Technology giant IBM has launched a $100m initiative to develop a quantum-centric supercomputer that will be powered by 100,000 qubits.

In a ten-year alliance, which was announced at the G7 Summit in Japan, IBM will work with the University of Tokyo and the University of Chicago.

According to IBM, a system with 100,000 qubits would establish a base for solving the world’s most critical problems.

Over the next decade, IBM will work to enhance the underlying technologies for this system and develop and build the required components at scale.

By the end of this year, IBM plans to launch three key components for quantum-centric supercomputers.

These include a redesigned 133-qubit processor called ‘IBM Heron’, the IBM Quantum System Two, which will combine multiple processors into a single system, and middleware for quantum to provide tools for workload execution on classical and quantum processors.

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IBM fellow and vice president of IBM Quantum, Jay Gambetta said: “Ultimately this will enable us to tackle some of the most challenging problems we face as a global society.”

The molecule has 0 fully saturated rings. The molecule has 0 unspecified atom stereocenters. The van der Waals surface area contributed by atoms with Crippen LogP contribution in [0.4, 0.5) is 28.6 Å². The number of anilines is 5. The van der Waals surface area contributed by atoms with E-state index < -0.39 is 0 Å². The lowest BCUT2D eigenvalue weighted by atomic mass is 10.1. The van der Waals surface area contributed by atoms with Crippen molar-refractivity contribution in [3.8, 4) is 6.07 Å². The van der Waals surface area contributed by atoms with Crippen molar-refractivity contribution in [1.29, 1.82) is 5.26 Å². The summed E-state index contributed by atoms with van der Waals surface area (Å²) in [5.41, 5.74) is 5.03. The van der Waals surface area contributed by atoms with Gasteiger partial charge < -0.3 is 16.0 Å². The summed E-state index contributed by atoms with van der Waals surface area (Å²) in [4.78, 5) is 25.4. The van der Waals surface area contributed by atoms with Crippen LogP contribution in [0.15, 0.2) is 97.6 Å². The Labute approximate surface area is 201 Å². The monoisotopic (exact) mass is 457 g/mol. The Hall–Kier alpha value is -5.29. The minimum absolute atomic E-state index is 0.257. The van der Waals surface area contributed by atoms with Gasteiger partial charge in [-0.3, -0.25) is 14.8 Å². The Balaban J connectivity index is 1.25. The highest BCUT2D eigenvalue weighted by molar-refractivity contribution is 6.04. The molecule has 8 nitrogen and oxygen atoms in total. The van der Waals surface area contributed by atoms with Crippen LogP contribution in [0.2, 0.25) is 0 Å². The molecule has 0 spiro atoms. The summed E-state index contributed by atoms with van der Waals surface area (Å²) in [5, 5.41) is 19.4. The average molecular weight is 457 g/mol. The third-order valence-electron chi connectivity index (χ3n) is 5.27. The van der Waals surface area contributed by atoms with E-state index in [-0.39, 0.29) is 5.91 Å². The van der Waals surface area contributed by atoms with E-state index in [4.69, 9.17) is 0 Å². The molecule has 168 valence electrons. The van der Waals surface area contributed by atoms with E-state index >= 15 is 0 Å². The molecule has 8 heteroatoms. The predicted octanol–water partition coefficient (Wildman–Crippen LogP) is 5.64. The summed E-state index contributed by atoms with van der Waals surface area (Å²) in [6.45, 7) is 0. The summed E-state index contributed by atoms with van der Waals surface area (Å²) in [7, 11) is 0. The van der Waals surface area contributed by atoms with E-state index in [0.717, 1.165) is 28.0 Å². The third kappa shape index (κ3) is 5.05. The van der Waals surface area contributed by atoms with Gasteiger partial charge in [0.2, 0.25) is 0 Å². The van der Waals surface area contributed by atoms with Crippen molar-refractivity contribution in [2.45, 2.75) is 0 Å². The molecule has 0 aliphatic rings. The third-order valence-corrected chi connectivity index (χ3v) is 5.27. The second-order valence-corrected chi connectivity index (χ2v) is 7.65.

Separately, the University of Chicago announced a similar partnership with Google and the University of Tokyo, with Google investing up to $50m over the next decade.

Google Quantum AI vice president Hartmut Neven said: “Building a quantum computer is an ambitious undertaking that requires partnership. We look forward to working with the University of Chicago and the University of Tokyo to advance the field.”

The alliance with Google will focus on the development of a fault-tolerant quantum computer and assist in preparing the next generation of quantum workers.

University of Chicago president Paul Alivisatos said: “Quantum information science and technology is at a crossroads, where foundational discovery and technical innovation will combine to create real breakthroughs. The University of Chicago is thrilled to partner in this endeavour.”

University of Tokyo president Teruo Fujii said: “We expect our partnership will lead to scientific breakthroughs, acceleration of the adoption of quantum computing for the coming era, and active engagement into the critical societal challenges of humanity.”